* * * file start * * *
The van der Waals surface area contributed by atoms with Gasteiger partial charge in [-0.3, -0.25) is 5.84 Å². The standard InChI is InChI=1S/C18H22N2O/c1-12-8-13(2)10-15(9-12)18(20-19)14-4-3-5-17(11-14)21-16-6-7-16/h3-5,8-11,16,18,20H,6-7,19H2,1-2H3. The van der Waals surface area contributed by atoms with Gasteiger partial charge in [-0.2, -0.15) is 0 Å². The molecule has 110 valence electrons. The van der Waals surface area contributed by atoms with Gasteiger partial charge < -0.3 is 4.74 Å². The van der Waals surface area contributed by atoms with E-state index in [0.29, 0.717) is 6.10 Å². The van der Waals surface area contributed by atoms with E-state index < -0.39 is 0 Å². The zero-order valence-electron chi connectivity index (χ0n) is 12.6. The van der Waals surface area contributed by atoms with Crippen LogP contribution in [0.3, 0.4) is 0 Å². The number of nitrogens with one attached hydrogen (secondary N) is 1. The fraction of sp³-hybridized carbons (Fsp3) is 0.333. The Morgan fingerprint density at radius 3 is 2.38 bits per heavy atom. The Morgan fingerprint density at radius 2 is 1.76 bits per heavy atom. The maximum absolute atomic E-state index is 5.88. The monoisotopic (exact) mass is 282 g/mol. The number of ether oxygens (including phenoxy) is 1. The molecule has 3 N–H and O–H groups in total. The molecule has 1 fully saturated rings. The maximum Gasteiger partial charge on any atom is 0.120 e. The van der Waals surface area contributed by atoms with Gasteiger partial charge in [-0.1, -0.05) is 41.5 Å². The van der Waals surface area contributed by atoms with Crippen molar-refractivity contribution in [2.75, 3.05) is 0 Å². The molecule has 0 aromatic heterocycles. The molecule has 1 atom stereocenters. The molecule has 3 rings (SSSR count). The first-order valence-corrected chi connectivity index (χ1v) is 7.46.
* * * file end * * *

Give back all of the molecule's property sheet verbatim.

The van der Waals surface area contributed by atoms with Gasteiger partial charge in [-0.3, -0.25) is 5.84 Å². The standard InChI is InChI=1S/C18H22N2O/c1-12-8-13(2)10-15(9-12)18(20-19)14-4-3-5-17(11-14)21-16-6-7-16/h3-5,8-11,16,18,20H,6-7,19H2,1-2H3. The van der Waals surface area contributed by atoms with Gasteiger partial charge in [-0.2, -0.15) is 0 Å². The molecule has 110 valence electrons. The van der Waals surface area contributed by atoms with Gasteiger partial charge < -0.3 is 4.74 Å². The van der Waals surface area contributed by atoms with E-state index in [0.29, 0.717) is 6.10 Å². The van der Waals surface area contributed by atoms with E-state index < -0.39 is 0 Å². The zero-order valence-electron chi connectivity index (χ0n) is 12.6. The van der Waals surface area contributed by atoms with Crippen LogP contribution in [0.3, 0.4) is 0 Å². The number of nitrogens with one attached hydrogen (secondary N) is 1. The fraction of sp³-hybridized carbons (Fsp3) is 0.333. The Morgan fingerprint density at radius 3 is 2.38 bits per heavy atom. The Morgan fingerprint density at radius 2 is 1.76 bits per heavy atom. The maximum absolute atomic E-state index is 5.88. The monoisotopic (exact) mass is 282 g/mol. The number of ether oxygens (including phenoxy) is 1. The molecule has 3 N–H and O–H groups in total. The molecule has 1 fully saturated rings. The maximum Gasteiger partial charge on any atom is 0.120 e. The van der Waals surface area contributed by atoms with Gasteiger partial charge in [-0.1, -0.05) is 41.5 Å². The van der Waals surface area contributed by atoms with Crippen molar-refractivity contribution in [2.75, 3.05) is 0 Å². The molecule has 0 aromatic heterocycles. The molecule has 1 atom stereocenters. The molecule has 3 rings (SSSR count). The first-order valence-corrected chi connectivity index (χ1v) is 7.46.